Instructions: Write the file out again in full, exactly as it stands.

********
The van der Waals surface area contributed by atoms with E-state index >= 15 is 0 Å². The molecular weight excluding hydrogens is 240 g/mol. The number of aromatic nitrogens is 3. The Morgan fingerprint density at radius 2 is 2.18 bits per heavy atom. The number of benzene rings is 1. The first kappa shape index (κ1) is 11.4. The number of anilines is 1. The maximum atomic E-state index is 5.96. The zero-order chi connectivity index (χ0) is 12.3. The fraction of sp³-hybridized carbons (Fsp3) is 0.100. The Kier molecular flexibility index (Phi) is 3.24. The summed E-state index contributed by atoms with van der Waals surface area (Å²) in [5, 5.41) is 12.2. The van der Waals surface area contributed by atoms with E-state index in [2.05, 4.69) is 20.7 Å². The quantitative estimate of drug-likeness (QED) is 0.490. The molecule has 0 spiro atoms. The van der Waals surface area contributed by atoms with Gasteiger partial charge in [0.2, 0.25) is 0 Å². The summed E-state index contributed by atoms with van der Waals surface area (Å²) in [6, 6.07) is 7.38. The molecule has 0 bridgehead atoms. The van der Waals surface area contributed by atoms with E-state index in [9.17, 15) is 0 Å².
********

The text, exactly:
The van der Waals surface area contributed by atoms with E-state index >= 15 is 0 Å². The molecular weight excluding hydrogens is 240 g/mol. The number of aromatic nitrogens is 3. The Morgan fingerprint density at radius 2 is 2.18 bits per heavy atom. The number of benzene rings is 1. The first kappa shape index (κ1) is 11.4. The number of anilines is 1. The maximum atomic E-state index is 5.96. The zero-order chi connectivity index (χ0) is 12.3. The fraction of sp³-hybridized carbons (Fsp3) is 0.100. The Kier molecular flexibility index (Phi) is 3.24. The summed E-state index contributed by atoms with van der Waals surface area (Å²) in [5, 5.41) is 12.2. The van der Waals surface area contributed by atoms with E-state index in [2.05, 4.69) is 20.7 Å². The quantitative estimate of drug-likeness (QED) is 0.490. The molecule has 0 spiro atoms. The van der Waals surface area contributed by atoms with Gasteiger partial charge in [0.2, 0.25) is 0 Å². The summed E-state index contributed by atoms with van der Waals surface area (Å²) in [6, 6.07) is 7.38. The molecule has 0 bridgehead atoms. The van der Waals surface area contributed by atoms with E-state index in [9.17, 15) is 0 Å².